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Seismic tracking of geological hazards related to clay tectonics in the Southern Bight of the North Sea
Henriet, J.-P.; D'Olier, B.; Auffret, J.P.; Andersen, H.L. (1983). Seismic tracking of geological hazards related to clay tectonics in the Southern Bight of the North Sea, in: Symposium Engineering in Marine Environment. pp. 1.5-1.15
In: (1983). Symposium Engineering in Marine Environment[s.n.]: Brugge, more

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Document type: Conference paper

    Earth sciences > Geology > Tectonics
    Exploration > Geophysical exploration > Seismic exploration
    Hazards > Geological hazards
    ANE, North Sea, Southern Bight [Marine Regions]

Authors  Top 
  • Henriet, J.-P., more
  • D'Olier, B.
  • Auffret, J.P.
  • Andersen, H.L.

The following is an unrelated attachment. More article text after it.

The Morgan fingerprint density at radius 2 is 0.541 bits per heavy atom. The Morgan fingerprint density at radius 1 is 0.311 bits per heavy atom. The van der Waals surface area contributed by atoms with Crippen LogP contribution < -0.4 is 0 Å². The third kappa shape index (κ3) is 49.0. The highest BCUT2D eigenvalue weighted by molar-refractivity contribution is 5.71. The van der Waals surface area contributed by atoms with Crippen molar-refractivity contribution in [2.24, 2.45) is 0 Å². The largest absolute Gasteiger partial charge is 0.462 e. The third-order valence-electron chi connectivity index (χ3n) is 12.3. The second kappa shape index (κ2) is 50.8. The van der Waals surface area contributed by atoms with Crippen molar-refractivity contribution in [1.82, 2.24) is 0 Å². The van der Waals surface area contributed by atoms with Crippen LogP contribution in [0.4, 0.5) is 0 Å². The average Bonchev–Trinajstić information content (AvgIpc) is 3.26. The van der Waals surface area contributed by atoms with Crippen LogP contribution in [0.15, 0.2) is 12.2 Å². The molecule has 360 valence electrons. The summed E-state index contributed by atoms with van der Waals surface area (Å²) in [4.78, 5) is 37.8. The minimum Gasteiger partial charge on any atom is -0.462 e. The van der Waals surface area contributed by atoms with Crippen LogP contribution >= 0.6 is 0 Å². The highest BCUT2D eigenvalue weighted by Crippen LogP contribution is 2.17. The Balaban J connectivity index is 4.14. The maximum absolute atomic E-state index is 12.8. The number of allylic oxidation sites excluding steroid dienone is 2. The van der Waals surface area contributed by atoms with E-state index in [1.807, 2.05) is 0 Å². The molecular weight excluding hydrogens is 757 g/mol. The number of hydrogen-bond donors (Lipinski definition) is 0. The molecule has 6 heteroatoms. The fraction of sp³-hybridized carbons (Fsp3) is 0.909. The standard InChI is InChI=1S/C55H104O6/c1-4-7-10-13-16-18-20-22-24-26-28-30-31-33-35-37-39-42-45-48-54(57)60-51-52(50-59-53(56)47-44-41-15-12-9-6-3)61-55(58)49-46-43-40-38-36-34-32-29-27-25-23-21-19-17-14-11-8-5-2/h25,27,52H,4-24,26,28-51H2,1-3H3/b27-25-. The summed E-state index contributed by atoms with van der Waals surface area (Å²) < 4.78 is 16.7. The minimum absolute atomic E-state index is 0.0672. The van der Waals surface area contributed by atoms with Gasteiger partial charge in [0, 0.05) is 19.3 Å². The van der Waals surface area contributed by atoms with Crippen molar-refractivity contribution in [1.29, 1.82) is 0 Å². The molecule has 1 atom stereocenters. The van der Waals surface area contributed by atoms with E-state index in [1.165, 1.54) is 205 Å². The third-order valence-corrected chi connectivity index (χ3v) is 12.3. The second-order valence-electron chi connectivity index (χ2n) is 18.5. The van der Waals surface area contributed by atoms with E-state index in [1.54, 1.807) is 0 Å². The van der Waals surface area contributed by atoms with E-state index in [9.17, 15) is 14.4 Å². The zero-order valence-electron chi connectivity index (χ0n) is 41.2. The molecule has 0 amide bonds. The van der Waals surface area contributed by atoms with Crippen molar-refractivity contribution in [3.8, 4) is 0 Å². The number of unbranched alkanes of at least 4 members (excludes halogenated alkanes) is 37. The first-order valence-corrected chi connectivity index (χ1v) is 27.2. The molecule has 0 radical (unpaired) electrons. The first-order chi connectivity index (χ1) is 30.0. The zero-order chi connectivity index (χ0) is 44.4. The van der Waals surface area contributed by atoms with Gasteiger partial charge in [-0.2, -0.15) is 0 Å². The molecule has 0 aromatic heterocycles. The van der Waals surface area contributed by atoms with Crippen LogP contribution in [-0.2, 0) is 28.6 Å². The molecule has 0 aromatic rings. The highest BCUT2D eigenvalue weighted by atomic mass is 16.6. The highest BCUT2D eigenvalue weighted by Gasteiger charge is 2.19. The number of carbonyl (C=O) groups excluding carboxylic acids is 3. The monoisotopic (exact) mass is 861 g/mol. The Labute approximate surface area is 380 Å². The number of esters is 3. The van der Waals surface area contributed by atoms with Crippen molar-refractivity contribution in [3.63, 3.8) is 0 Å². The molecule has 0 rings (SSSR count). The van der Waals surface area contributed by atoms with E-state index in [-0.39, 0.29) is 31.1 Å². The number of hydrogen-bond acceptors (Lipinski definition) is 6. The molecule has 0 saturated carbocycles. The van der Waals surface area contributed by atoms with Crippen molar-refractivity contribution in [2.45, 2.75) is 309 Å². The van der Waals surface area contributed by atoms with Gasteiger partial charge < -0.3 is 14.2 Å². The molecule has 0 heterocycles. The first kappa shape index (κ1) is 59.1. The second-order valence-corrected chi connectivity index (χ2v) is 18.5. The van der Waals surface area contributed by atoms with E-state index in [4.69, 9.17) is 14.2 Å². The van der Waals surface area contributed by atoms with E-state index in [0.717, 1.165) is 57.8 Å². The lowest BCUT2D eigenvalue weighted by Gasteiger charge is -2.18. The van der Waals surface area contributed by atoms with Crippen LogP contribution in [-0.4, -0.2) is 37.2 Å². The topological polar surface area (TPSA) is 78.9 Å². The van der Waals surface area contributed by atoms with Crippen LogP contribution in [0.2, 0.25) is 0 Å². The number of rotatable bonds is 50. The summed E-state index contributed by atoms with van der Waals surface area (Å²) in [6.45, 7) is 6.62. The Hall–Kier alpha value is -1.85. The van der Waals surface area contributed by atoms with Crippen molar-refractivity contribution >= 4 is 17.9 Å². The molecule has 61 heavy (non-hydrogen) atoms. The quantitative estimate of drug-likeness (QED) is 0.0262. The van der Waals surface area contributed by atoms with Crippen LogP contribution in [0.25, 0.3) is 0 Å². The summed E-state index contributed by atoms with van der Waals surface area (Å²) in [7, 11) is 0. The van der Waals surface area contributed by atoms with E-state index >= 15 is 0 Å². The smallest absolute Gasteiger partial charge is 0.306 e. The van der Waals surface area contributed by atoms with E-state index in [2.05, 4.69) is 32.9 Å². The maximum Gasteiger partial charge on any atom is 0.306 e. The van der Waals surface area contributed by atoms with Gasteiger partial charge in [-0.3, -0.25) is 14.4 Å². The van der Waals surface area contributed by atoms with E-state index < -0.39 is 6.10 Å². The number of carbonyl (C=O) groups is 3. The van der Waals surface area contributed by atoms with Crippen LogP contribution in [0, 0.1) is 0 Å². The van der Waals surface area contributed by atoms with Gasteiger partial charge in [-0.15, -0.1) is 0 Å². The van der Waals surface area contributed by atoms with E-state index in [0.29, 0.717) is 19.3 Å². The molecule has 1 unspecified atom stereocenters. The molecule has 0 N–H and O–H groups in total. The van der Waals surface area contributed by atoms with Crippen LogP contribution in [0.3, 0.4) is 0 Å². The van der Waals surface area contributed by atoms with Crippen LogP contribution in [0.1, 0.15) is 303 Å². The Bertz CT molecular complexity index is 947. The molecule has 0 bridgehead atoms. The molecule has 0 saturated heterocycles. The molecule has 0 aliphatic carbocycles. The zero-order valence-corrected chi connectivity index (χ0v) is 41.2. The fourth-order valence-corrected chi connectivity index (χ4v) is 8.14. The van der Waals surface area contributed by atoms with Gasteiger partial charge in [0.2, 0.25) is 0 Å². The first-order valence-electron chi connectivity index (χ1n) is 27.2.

A joint seismic exploration programme, carried out in recent years by Belgian, British, French and Danish university laboratories in the southern North Sea and Schelde estuary, has revealed various styles of clay tectonics in Eocene and Oligocene deposits. In this paper particular attention is drawn on the remarkable deformation features observed in the Ieper or London clay, which forms the subsoil of the major part of the Thames estuary and the Belgian shelf sector. Those clay structures have eluded many previous investigations, mainly due to a lack of interfaces with large reflection coefficients. When however a seismic source is adequately tuned, the sum of reflection responses from the many subtle interfaces within the clay sequence may construct an interference composite, which closely moulds the structure of the clay beds. The deformations thus revealed are closely bound to the London Clay itself, fading out in overlying sands are not affecting the Paleocene basement. Some main observed deformation features are: imbricated fault systems with titled blocks and inclined fault planes, throwing up to 5-10 m, collapse structures and festoonlike sequences of cuspate anticlines, often developing into diapirlike escape pipes which locally pierce into the Quaternary cover. Some of these features have already occasionally been observed on land, both in the Thames valley and in south-west Belgium. The seismic records however present a first picture of their general structural context. Regarding their origin, different mechanisms have to be taken into consideration, including pore pressure - induced shear strength reduction and gravitational solicitation on gentle slopes at an early stage of compaction, overpressure relaxation, microseismic activation at the end of Ypresian times and glacitectonic stresses in Quaternary times. The presence of such slip planes in Tertiary clays might represent potential hazards, especially for sea-floor gravity structures, and should be truly evaluated. Anyhow, the further development of tunable seismic profiling systems might turn out a powerful tool for the investigation of clay dynamics in offshore work.

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